CARL-FRIEDRICH SCHLEUSSNER

Yes! So basically, in 2010, when the 2°C target was included in the Cancun text of the Climate Convention, it was only included with a premise that it would be reviewed. The reviewing process happened in 2013 and 2014, which I participated in as an observer, and which I found really interesting. It was a science-policy-communications experience with more than 70 experts, and IPCC chairs and co-chairs presenting in a process called the Structured Expert Dialogue.

During this process, it became apparent that 2°C could not be considered safe – scientists and politicians shared this understanding – it is not safe. Two degrees constitutes dangerous interference. Climate change happens already at below one degree, we already have dangerous interference in regions, even in Norway. This was the outcome of the dialogue.

What are common vulnerabilities among indigenous peoples?

All over the planet, we see that people who live in a strong relationship with nature are more strongly affected in their way of life.

CARL-FRIEDRICH SCHLEUSSNER

Well, their very existence is part of their concern. Climate change threatens their physical home. All over the planet, we see that people who live in a strong relationship with nature are more strongly affected in their way of life – and these are very often indigenous groups.

I admire them for their relationship with nature. The industrial part of the world, in contrast, very heavily interrupts this relationship and makes it impossible for them to continue the way they did. The reindeer Sami people of Norway is a stark example of that. They are living on the edge.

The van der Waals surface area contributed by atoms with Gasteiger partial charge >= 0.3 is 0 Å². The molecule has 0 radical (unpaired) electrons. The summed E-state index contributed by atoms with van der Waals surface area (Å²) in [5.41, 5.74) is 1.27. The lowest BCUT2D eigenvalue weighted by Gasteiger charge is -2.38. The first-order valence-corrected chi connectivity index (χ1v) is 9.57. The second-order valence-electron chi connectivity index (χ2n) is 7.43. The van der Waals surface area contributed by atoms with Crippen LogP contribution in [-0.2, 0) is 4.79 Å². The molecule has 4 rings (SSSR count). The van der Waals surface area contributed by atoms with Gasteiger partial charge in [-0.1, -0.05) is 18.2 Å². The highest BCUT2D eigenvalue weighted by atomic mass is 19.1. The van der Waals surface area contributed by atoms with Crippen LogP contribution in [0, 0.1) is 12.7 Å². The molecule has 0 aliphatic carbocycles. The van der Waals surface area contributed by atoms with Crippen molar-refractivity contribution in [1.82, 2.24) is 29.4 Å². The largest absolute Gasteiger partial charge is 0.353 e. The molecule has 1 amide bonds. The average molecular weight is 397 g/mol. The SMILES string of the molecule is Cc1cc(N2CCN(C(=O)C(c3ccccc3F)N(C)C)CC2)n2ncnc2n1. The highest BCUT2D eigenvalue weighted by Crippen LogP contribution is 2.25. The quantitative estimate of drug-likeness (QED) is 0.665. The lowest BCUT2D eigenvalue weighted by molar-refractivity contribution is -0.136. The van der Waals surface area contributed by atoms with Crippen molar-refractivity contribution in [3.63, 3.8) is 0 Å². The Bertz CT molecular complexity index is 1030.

What is the deepest wisdom people in the industrialized part of the world could take home from the indigenous part of the world?

Decency.

If you live in sync with nature, you are experiencing its powers and forces, you are living with them. Our western society is more focused on conquering these forces, which is a really great achievement. I am not at all arguing that we should go backwards, that is not the point, but with climate change, we’re conducting an enormous experiment with our planet.

There are still unknown unknowns out there, and there will be surprises out there, hopefully some good ones, but certainly also some bad ones.

What do you expect from IPCC’s 1.5°C report?

Even if we limit the temperature rise to 1.5 degrees, in 300 years, the sea-level will still rise. It is up to us to decide how much.

CARL-FRIEDRICH SCHLEUSSNER

To start with the impact part, I think it will be made clear that every little bit matters when it comes to climate change and that half a degree matters. Look at the Arctic sea ice. Or the coral reefs who might not survive. It will strongly define our long-term legacy of sea-level.

Our parents’ generation will be remembered as the generation that started sea-level rise. Even if we limit the temperature rise to 1.5 degrees, in 300 years, the sea-level will still rise. It is up to us to decide how much. Every five-year delay in global carbon emissions peak, even if we keep within the Paris scenarios, will lead to an additional sea-level in 2300 than we have observed so far.

That is a really strong legacy. In the bigger scheme of things, there’s been a shift from whether climate change is a problem and we should do something about it in AR5 to ok, we have a Paris Agreement now, where are we headed?

Science has a new challenge; to describe the climate impacts of the different possible pathways we may be headed towards, to inform. In order to address the climate challenges, the scientific community needs to be open to how they may be addressed.

Also, what will come out of the report, is that climate action and sustainable development can go hand in hand – and be mutually beneficial.